- Although reference was made to Youth Offending Teams, the requirements of the Crime and Disorder Act 1998 and whether YOTs remain the best way to deliver services in the community, no clear direction has emerged in relation to the future of Youth Justice to date. Publication of the final report has been delayed, creating uncertainty regarding the future of the Youth Justice Board and Youth Offending Teams, particularly if changes are made to the Crime and Disorder Act 1998 and there is a move towards smaller secure schools with responsibility devolved to Local Authorities. The risk is that the expertise and professionalism which exist currently in Youth Offending Services could be lost because of uncertainty about function, structure and funding. For this reason, the new Plan focuses on future change and challenges, including the collaboration agenda, resources and value for money, partnership arrangements and risks to future delivery.
Resource Implications (Financial and Employment)
- Scrutiny Committee will be aware that it is not possible to guarantee sufficient contributions to the YOS budget in the longer-term because its relies on contributions from partner organisations and annual grants from various sources. Attached at Appendix 2 is the current staff structure.
- There has been a reduction of 12% in the grant funding received from the Youth Justice Board for 2016/17, creating a deficit in the YOS budget which will be offset against reserves for this year.
- A review of the contribution to YOTs by the National Probation Service took place during 2015/16. The outcomes will be phased in over three years starting in 2016/17. The Vale of Glamorgan YOS will see an increase in seconded officer time, following recruitment of a replacement Probation Officer, but a reduction in cash contribution.
- As a result of the additional funding made available to Health Boards by Welsh Government to enhance mental health services to children and young people within the Youth Justice System, a range of new services, including an emotional wellbeing service, has been established. These services operate across both Cardiff and the Vale of Glamorgan and the YOS will use agreed referral pathways to access services for children and young people.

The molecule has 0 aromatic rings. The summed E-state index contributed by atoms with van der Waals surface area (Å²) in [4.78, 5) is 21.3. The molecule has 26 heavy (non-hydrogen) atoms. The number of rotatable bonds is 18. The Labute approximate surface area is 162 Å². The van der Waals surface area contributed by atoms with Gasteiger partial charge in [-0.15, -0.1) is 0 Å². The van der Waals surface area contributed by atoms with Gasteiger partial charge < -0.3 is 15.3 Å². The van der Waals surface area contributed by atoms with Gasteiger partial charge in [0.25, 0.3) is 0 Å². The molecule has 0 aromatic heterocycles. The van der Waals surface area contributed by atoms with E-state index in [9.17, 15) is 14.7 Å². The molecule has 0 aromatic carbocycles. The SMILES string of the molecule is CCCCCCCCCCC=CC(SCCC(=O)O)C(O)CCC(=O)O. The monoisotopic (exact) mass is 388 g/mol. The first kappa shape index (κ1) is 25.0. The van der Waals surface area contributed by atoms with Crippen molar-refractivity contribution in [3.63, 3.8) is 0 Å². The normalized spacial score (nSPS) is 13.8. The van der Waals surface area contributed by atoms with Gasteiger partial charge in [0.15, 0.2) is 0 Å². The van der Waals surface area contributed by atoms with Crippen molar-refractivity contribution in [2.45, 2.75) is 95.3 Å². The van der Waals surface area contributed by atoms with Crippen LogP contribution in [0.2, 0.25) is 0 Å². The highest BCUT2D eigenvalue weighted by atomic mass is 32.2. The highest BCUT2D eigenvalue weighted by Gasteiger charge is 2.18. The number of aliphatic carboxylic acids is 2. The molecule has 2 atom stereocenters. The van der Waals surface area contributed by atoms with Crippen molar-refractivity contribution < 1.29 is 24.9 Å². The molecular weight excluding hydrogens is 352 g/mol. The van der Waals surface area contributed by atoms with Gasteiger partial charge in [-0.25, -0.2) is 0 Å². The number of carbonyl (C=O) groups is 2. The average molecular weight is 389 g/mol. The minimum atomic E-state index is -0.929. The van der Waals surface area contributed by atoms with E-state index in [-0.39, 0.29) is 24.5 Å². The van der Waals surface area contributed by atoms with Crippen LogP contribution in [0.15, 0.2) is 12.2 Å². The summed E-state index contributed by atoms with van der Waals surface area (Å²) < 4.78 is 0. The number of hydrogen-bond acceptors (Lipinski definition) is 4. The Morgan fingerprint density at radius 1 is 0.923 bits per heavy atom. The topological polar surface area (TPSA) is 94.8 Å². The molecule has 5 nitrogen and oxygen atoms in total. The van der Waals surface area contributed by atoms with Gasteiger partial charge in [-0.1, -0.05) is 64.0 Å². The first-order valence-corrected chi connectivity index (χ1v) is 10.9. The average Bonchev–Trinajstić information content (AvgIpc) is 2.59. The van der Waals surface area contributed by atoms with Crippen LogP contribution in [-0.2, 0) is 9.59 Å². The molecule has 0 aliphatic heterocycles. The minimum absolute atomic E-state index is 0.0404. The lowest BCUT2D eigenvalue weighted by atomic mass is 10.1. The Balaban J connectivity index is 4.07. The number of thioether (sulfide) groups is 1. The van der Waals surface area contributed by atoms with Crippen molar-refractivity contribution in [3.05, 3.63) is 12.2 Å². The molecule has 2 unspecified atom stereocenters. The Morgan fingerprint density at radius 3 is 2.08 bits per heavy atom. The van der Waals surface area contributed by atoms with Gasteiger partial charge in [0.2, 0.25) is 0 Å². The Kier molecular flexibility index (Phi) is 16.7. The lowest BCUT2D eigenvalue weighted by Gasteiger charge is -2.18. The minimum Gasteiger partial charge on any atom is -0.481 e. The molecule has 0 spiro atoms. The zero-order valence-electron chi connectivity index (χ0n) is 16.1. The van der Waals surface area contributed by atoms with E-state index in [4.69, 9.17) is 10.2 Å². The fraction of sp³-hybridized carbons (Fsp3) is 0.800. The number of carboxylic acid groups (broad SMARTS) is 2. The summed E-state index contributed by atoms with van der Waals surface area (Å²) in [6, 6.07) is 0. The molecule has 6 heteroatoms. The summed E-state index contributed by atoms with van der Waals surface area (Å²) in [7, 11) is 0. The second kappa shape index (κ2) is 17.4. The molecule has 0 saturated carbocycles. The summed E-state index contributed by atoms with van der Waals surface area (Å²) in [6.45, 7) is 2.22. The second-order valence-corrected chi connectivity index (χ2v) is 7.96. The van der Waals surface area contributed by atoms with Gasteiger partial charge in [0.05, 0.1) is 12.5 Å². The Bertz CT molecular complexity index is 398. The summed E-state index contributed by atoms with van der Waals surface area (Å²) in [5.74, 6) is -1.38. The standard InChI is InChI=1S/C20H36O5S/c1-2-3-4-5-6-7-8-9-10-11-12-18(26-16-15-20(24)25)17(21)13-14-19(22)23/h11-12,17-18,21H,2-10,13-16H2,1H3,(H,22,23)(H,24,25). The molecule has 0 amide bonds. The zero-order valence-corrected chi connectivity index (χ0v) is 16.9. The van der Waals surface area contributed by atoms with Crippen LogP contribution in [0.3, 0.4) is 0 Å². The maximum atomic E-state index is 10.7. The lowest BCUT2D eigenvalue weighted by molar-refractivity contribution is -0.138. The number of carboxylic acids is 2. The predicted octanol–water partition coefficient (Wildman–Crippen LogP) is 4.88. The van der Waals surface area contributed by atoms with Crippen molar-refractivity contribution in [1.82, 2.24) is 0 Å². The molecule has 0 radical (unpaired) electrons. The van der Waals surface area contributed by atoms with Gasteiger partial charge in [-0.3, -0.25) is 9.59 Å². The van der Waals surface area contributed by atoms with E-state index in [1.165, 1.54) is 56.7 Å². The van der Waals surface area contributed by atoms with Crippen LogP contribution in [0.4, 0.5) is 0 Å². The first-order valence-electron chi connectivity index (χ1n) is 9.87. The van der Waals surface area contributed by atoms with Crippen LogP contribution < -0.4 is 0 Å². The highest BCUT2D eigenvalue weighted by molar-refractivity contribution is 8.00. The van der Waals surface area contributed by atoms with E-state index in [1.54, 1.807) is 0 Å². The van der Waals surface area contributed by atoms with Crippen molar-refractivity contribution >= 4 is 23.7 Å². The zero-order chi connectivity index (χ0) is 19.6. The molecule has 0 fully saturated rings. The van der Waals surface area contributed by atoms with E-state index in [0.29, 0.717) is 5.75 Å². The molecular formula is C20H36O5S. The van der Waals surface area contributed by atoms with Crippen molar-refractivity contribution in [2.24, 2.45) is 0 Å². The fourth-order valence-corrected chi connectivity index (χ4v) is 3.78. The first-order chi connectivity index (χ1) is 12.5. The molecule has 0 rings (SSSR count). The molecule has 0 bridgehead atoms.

- During 2016/17, the YOS Police Officer retired. Although an appointment was made, the incumbent was in a protected post and unable to be released until September 2016. As part of its commitment to the YOS, South Wales Police provided some part-time cover but the budget breakdown reflects a decreased contribution shown due to the limited provision between April and September 2016.
- A breakdown of the YOS budget for 2016/17 is attached at Appendix 3.
Sustainability and Climate Change Implications
- There are no sustainability or climate change implications as a result of this report.
Legal Implications (to Include Human Rights Implications)
- The Youth Justice Board under section 41 (5) of the Crime and Disorder Act 1998 has the authority to make grants with the approval of the Secretary of State to the Youth Offending Service, subject to a number of terms and conditions.. The Board has a number of functions including the obtaining of information from relevant authorities for the purpose of monitoring the operation of the youth justice system and provision of services and to advise the relevant Government Minister on a number of matters.
Crime and Disorder Implications
- The work of the YOS assists in the reduction of crime and anti-social behaviour by children and young people.
Equal Opportunities Implications (to include Welsh Language issues)
- There are no equality implications directly as a result of this report
- The work of the Youth Offending Service helps the Council to achieve Well-being Outcome 1 (An inclusive and safe Vale in the Corporate Plan 2016 - 2017) and specifically Objective 2: Providing decent homes and safe communities.
Policy Framework and Budget
- This is a matter for Executive decision.
Consultation (including Ward Member Consultation)
- The provision of Youth Offending Services is a Vale wide responsibility and there are no specific implications for individual wards. The YOS Management Board has approved the Plan.
Relevant Scrutiny Committee
- Homes and Safe Communities.
Youth Justice Board (YJB) YOT Grants (England and Wales), Terms and Conditions 2016 - 2017; Youth Justice Plan: YJB Practice Note for Youth Offending Partnerships 2016-17
Paula Barnett, YOS Manager
Head of Children and Young People Services
Assistant Team Manager, Youth Offending Service
Philip Evans, Director of Social Services